Armstrong invites Archer, Faith, Quantum, Woody, Punk Mambo, and his brother, Ivar, to partake in his wine vault. It has a bottle of wine for every year in his life and is made from futuristic technology to only give Armstrong access once every year and only to take a few bottles.
This is interspersed with memories of his encounter with Noah of the Bible after the “Great Cataclysm” for which Noah built his Ark.
Unfortunately, a coalition made up of the Knights Templar, the Wolves of Wall Street, and the Bacchae want access to Armstrong’s, all lead by a shadowy leader, vault for their own nefarious purposes.
This is comic mostly focuses upon the relationships between the heroes and the humor of Armstrong’s personality. Those villains mentioned above aren’t treated especially seriously.
Fred van Lente’s Armstrong really is a charming character who is really easy to cheer on and seems like a lot of fun. He’s not a classical hero, but he’s not an anti-hero either akin to the Punisher. He’s very much like Greg Pak’s Hercules, which makes sense. Van Lente worked on Hercules along side Pak. Armstrong is a bit of a drunken braggart. He’s done a lot of wrong before, but he’s trying to do better now. Archer is a religious puritan Amadeus Cho trying to keep him in line.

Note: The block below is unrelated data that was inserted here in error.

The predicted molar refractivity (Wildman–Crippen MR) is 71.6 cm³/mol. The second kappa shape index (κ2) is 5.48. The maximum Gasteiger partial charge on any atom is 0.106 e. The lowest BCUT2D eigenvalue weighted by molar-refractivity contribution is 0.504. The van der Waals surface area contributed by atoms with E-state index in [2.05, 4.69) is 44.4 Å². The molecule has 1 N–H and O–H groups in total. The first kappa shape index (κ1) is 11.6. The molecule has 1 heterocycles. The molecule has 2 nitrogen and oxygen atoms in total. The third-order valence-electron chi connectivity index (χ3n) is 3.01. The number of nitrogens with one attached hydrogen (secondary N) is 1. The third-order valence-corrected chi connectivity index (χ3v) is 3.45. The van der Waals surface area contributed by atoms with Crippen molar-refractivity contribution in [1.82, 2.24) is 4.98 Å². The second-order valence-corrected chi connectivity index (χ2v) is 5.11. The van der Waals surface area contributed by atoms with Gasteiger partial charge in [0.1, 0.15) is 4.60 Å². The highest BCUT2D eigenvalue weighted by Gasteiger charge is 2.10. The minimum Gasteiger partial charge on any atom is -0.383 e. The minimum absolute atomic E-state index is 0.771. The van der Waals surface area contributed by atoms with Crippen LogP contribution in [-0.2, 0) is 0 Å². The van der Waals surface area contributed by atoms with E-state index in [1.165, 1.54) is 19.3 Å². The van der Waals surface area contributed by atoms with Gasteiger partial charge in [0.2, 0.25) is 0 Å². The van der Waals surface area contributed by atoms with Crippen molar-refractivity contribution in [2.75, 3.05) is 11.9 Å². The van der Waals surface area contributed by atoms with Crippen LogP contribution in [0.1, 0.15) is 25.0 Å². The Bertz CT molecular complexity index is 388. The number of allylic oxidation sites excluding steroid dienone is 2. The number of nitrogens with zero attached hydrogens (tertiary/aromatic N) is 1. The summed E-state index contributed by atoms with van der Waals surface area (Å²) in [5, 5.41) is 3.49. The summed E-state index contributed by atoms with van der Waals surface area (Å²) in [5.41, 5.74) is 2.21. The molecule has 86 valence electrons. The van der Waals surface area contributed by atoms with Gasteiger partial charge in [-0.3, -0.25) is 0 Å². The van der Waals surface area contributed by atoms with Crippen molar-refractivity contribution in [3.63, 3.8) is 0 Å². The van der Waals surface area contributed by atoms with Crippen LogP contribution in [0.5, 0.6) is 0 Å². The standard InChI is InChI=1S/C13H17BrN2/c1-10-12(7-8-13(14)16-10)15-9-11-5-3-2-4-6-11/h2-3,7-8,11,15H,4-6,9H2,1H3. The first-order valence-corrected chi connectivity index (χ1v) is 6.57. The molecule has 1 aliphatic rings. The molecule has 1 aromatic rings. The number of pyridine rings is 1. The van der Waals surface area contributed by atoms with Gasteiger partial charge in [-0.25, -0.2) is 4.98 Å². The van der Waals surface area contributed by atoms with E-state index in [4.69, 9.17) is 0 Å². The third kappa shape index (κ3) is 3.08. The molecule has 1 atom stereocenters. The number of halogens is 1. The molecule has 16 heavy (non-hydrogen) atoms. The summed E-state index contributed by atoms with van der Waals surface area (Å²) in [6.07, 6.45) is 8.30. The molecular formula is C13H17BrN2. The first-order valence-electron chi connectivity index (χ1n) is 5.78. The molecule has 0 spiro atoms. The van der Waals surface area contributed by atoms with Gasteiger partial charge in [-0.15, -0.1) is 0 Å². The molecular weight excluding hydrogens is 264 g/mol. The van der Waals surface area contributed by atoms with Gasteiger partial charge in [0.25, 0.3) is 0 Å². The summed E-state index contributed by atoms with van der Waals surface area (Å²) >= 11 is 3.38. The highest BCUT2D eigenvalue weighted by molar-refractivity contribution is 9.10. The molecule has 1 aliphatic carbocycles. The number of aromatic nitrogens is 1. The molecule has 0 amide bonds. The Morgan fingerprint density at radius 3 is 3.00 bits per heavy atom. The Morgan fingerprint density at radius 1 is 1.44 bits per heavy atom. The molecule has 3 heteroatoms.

The other heroes bring their individual charms as well, Faith, as often, being very awesome. The villains don’t get much development; they’re intended to be throw-away rogues in this narrative.
That being said, the character interactions, especially between Armstrong and his friends and Archer and Ivar bring the comic together. They are enjoyable moments, and they give the comic some meat to enjoy.
Cafu and Derrick Robertson’s art is quite fantastic, and they bring a lot of detail and texture to the comic. The overall book looks really good, and it’s one of the more gorgeous books I’ve seen in a while. Diego Rodriguez and Andrew Dalhouse cover the color of the book, and they keep things bright and dazzling too.
Armstrong and the Vault of Spirits #1 is an enjoyable read wherein the characters really do carry the story. Armstrong and his friends bring a lot of joy to the story. Cafu, Derrick Robertson, Diego Rodriguez, and Andrew Dalhouse collectively make the comic quite gorgeous, and there are a lot of laughs and emotionally weighty moments to be had. This one gets a recommendation. Give it a read.
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